For this image of wind-whipped waves off the Outer Banks, the camera’s auto white balance tried somewhat to correct for the warm light of sunrise, selecting a white balance of 4750K. I shifted the white balance a bit warmer to 5500K in order to preserve the vibrant orange tones. If I were looking to render the scene closer to what the eye saw, I would probably have lowered the white balance to somewhere in the 3000-4000k range. As I explained in my white balance tutorial, although we perceive warm tones at sunrise and sunset, our brains tend to filter out some of the colorful light—essentially, we don’t fully perceive sunrise light as warmly as it is presented here. With a white balance set to Daylight, however, we get a color “mismatch” which can be used to creative effect.

"Diamond Shoals" by Ian Plant

5. “Night Eye”—Valley of Fire State Park, Nevada, USA

I bet you think that for this star trail image I creatively adjusted the white balance to make the arch look red. Actually, it was the other way around: I had to drop the white balance considerably in order to make the night sky look blue. The red color of the rocks came from me illuminating a red sandstone boulder outside of the composition during the one-hour exposure, which in turn reflected a faint red glow onto the arch. I find that when doing night images, my camera often chooses a white balance somewhere near the Daylight preset, which makes the sky look too warm (to further compound the problem, in my experience Canon cameras tend to show a significant shift to red or magenta during long exposures). Here, the camera chose a white balance of 4500K, which rendered the sky a garish color which can only be described as “orange-magenta.” I dragged the white balance slider all the way down to 2650K to get the sky to look blue instead—which also made the hyper-intense reds look much more reasonable.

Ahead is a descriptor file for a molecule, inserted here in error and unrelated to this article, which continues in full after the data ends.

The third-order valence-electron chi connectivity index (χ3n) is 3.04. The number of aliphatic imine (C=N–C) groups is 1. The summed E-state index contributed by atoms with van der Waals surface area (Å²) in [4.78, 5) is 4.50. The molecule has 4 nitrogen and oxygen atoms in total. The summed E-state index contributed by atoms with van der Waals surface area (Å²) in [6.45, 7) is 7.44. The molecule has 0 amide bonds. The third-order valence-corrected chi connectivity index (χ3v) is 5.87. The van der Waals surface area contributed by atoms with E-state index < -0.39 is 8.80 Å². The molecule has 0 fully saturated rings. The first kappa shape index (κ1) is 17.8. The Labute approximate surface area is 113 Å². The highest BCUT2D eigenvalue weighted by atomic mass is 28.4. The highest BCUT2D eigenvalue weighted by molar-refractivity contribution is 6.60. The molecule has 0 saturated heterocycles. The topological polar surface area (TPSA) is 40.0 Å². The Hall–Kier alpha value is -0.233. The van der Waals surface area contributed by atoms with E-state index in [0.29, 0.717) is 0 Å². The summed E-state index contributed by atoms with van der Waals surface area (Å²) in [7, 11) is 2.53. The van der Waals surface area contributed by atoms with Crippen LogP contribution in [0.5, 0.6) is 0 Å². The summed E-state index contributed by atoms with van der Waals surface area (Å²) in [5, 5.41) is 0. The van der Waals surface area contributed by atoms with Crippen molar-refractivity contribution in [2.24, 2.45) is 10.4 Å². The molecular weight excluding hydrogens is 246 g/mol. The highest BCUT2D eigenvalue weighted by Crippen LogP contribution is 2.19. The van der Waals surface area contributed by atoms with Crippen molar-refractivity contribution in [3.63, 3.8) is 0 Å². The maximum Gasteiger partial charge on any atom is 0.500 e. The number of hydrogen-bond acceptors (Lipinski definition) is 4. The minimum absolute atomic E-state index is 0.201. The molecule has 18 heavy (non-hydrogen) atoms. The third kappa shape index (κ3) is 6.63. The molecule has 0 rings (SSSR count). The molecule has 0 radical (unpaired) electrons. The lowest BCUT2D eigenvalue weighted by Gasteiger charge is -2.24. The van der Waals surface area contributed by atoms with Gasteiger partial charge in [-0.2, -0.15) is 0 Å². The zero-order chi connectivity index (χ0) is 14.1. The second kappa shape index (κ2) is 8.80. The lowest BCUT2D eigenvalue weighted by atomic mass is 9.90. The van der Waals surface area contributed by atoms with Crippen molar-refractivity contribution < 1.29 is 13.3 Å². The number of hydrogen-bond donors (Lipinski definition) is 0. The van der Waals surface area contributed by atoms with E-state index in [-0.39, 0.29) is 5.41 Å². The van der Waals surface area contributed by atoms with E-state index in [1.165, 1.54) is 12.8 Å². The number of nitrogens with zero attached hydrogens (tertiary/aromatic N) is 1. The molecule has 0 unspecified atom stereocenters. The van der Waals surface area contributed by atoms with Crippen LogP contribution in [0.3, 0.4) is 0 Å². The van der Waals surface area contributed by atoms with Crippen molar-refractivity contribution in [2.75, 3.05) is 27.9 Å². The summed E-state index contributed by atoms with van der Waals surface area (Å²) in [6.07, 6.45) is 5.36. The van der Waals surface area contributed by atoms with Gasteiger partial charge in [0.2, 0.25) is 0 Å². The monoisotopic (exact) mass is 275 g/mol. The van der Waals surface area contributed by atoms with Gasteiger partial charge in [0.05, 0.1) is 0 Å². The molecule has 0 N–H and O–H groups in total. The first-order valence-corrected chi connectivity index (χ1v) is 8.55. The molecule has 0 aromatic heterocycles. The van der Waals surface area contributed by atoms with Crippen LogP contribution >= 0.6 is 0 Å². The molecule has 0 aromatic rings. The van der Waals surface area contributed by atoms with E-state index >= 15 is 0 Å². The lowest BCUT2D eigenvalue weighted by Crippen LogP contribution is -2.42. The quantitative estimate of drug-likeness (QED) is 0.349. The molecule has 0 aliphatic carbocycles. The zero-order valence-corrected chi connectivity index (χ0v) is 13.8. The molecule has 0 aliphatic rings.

"Night Eye" by Ian Plant

Just remember that the settings I used for the images above are by no means absolute. White balance is a relative measure, and the choices your camera makes—and the choices you make—will be primarily influenced by the condition and color of the light when you take a photograph. These examples merely illustrate the types of decisions you can make regarding white balance, but ultimately your own personal taste will dictate your final processing choices. My best advice is to experiment with your white balance settings, and by all means feel free to break free from the selection your camera makes.

Ian Plant

Author: Ian Plant

World-renowned professional photographer, writer, and adventurer Ian Plant is a frequent contributor to and blogger for Outdoor Photographer Magazine, a Contributing Editor to Popular Photography Magazine, a monthly columnist for Landscape Photography Magazine, and a Tamron Image Master. Ian is also the author of numerous books and instructional videos. Ian leads photography workshops and tours around the world to help beginner and advanced photographers explore and expand their personal vision.